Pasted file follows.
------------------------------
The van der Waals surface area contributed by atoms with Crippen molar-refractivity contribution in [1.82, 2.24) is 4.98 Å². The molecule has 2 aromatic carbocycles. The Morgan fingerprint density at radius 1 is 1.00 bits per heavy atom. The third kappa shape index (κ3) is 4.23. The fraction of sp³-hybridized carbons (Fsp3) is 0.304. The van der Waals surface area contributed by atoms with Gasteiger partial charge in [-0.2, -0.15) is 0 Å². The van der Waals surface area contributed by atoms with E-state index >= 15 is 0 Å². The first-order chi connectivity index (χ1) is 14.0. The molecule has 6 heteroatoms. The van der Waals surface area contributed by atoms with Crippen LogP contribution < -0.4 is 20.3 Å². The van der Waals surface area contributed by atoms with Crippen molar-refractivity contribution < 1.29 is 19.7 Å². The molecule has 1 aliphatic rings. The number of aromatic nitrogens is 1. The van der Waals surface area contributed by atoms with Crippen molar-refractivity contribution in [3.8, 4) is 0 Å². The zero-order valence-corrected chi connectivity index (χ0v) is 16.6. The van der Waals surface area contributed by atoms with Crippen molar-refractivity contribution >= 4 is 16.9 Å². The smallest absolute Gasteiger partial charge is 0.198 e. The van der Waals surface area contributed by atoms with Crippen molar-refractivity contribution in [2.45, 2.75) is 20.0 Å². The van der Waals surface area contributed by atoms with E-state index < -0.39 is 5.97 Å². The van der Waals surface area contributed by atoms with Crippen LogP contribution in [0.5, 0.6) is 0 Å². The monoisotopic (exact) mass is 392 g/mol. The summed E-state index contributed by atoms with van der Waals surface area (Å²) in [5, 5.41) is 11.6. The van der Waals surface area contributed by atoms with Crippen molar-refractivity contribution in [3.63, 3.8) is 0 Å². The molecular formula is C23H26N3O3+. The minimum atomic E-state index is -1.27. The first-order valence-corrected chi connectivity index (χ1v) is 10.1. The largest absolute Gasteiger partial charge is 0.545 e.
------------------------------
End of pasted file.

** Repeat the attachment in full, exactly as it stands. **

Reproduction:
The van der Waals surface area contributed by atoms with Crippen molar-refractivity contribution in [1.82, 2.24) is 4.98 Å². The molecule has 2 aromatic carbocycles. The Morgan fingerprint density at radius 1 is 1.00 bits per heavy atom. The third kappa shape index (κ3) is 4.23. The fraction of sp³-hybridized carbons (Fsp3) is 0.304. The van der Waals surface area contributed by atoms with Gasteiger partial charge in [-0.2, -0.15) is 0 Å². The van der Waals surface area contributed by atoms with E-state index >= 15 is 0 Å². The first-order chi connectivity index (χ1) is 14.0. The molecule has 6 heteroatoms. The van der Waals surface area contributed by atoms with Crippen LogP contribution < -0.4 is 20.3 Å². The van der Waals surface area contributed by atoms with Crippen molar-refractivity contribution < 1.29 is 19.7 Å². The molecule has 1 aliphatic rings. The number of aromatic nitrogens is 1. The van der Waals surface area contributed by atoms with Crippen molar-refractivity contribution in [3.8, 4) is 0 Å². The zero-order valence-corrected chi connectivity index (χ0v) is 16.6. The van der Waals surface area contributed by atoms with Crippen molar-refractivity contribution >= 4 is 16.9 Å². The smallest absolute Gasteiger partial charge is 0.198 e. The van der Waals surface area contributed by atoms with Crippen molar-refractivity contribution in [2.45, 2.75) is 20.0 Å². The van der Waals surface area contributed by atoms with E-state index < -0.39 is 5.97 Å². The van der Waals surface area contributed by atoms with Crippen LogP contribution in [0.5, 0.6) is 0 Å². The monoisotopic (exact) mass is 392 g/mol. The summed E-state index contributed by atoms with van der Waals surface area (Å²) in [5, 5.41) is 11.6. The van der Waals surface area contributed by atoms with Crippen molar-refractivity contribution in [3.63, 3.8) is 0 Å². The molecular formula is C23H26N3O3+. The minimum atomic E-state index is -1.27. The first-order valence-corrected chi connectivity index (χ1v) is 10.1. The largest absolute Gasteiger partial charge is 0.545 e.